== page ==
An Evaluation of the Administration's Proposed Nuclear Non-Proliferation Strategy
ID-77-53: Published: Oct 4, 1977. Publicly Released: Oct 4, 1977.
- Full Report:
Although nuclear power can lead to energy independence, it also holds the threat of nuclear weapons proliferation. In an effort to curtail such proliferation, legislation has been proposed which will exact stricter export controls and safeguards on actions affecting uranium enrichment services, reprocessing, storing of spent fuel, and disposing of radioactive nuclear wastes. Although the policy is generally constructive, some weaknesses were noted.
The Administration's proposal for overcoming problems in international safeguards does not cover nontechnical areas such as financing and ensuring implementation of the safeguards. The actions proposed for ensuring a reliable supplier posture for the United States are sound, but the decisions to use a new enrichment technology and to charge substantially higher prices could possibly work against reaching nuclear nonproliferation goals. Questions about financial and managerial arrangements for future enrichment facilities are the most important problems that could discredit the United States as a long-term supplier. If the centrifuge process does not work, it will hamper U.S. credibility. Gaining control over foreign spent fuel might be an effective way of controlling proliferation, but not until the problem of how to store it is solved.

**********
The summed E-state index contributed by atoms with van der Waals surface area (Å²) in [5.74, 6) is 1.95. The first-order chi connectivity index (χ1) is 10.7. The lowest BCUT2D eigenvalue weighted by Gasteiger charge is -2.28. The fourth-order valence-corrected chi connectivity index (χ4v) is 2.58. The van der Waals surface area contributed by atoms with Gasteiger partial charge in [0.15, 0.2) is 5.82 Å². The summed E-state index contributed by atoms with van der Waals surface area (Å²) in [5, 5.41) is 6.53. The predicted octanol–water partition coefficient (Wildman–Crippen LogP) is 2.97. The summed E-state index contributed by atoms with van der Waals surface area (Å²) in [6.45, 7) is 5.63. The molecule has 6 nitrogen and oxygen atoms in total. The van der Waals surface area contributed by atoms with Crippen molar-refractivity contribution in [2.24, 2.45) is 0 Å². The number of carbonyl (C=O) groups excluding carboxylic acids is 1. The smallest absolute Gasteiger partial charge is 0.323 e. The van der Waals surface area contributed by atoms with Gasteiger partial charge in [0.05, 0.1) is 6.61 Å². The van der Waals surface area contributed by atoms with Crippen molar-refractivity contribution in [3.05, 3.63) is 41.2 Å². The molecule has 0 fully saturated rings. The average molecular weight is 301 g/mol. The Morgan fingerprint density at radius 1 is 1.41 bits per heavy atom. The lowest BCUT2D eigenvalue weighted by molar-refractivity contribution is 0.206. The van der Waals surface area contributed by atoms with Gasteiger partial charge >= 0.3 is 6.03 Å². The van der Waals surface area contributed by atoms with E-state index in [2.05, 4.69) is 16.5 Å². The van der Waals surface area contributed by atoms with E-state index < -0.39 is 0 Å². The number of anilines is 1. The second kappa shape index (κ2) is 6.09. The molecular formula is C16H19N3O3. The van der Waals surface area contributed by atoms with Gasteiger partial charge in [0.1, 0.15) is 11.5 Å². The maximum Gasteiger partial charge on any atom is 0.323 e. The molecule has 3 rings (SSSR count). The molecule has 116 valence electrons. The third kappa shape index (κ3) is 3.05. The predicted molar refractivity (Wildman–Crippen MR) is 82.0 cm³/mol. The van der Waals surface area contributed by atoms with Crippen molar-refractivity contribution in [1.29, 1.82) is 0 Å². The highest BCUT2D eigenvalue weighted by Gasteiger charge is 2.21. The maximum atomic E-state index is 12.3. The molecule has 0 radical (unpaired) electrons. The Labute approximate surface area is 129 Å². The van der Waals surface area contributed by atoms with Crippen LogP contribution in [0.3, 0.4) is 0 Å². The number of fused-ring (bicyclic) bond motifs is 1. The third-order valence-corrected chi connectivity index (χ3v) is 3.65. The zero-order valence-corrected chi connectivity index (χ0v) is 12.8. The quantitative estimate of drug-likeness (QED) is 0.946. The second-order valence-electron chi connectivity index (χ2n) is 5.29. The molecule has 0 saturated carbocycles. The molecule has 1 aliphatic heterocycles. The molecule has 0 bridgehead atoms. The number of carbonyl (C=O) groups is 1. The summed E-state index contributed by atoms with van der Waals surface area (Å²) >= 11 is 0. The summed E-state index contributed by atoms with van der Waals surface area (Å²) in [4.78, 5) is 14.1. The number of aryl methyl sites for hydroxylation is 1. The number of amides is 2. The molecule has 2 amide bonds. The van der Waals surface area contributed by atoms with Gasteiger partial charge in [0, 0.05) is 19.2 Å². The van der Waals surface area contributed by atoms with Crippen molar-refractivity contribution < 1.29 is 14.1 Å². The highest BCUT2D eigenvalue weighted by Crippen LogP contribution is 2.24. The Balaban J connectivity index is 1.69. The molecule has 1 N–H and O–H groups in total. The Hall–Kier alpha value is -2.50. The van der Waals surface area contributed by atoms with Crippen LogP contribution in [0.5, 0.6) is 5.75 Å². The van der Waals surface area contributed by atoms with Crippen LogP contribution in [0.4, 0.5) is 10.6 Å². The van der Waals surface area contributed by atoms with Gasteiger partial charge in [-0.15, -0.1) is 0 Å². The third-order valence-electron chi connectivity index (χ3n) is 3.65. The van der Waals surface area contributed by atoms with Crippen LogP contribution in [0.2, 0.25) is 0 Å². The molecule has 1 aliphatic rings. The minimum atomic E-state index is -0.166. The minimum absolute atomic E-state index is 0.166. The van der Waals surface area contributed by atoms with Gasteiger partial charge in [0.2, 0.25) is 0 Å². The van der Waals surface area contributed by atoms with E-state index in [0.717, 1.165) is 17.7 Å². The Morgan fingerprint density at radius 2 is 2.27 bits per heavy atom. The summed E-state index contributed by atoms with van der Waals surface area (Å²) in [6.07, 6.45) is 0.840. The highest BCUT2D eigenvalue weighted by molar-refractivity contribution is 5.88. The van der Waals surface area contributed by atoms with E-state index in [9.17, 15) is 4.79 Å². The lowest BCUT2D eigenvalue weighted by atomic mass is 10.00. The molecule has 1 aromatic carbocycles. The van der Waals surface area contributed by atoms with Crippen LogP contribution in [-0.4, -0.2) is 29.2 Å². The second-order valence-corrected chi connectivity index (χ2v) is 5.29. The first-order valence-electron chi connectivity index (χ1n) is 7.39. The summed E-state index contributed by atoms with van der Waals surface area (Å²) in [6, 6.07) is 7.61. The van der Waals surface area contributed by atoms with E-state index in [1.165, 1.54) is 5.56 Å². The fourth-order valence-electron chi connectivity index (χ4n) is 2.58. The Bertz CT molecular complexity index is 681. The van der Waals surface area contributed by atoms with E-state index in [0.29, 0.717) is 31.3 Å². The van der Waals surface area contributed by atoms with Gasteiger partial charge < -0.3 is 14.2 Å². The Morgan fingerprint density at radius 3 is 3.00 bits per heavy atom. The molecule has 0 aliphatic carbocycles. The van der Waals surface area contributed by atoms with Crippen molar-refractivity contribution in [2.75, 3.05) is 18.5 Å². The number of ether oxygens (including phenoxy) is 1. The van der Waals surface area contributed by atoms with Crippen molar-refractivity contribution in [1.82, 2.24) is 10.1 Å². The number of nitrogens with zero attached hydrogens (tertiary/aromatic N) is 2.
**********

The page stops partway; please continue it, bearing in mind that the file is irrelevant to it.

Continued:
Matter for Congressional Consideration
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Matter: Congress should: (1) require that new agreements demand adherence to nonproliferation policies; (2) allow residual U.S. safeguard rights over U.S. material; (3) permit no transfer of U.S. sensitive nuclear technology; and (4) establish a specific time-frame for the upgrading of existing agreements. Congress should provide no additional special funding for the International Atomic Energy Agency safeguards without the assurance from the Departments of State and Energy and the Nuclear Regulatory Commission (NRC) that the Agency can use the money effectively. Congress should determine, before enacting legislation, whether permitting a substantial increase in enrichment services prices will affect the nonproliferation goals. Congress should closely supervise the new centrifuge plant and conduct a financial and management study on future enrichment plants. The Departments of Energy and State and NRC should consult with Congress on the development of a U.S. policy on the disposition of U.S.-supplied foreign spent fuel.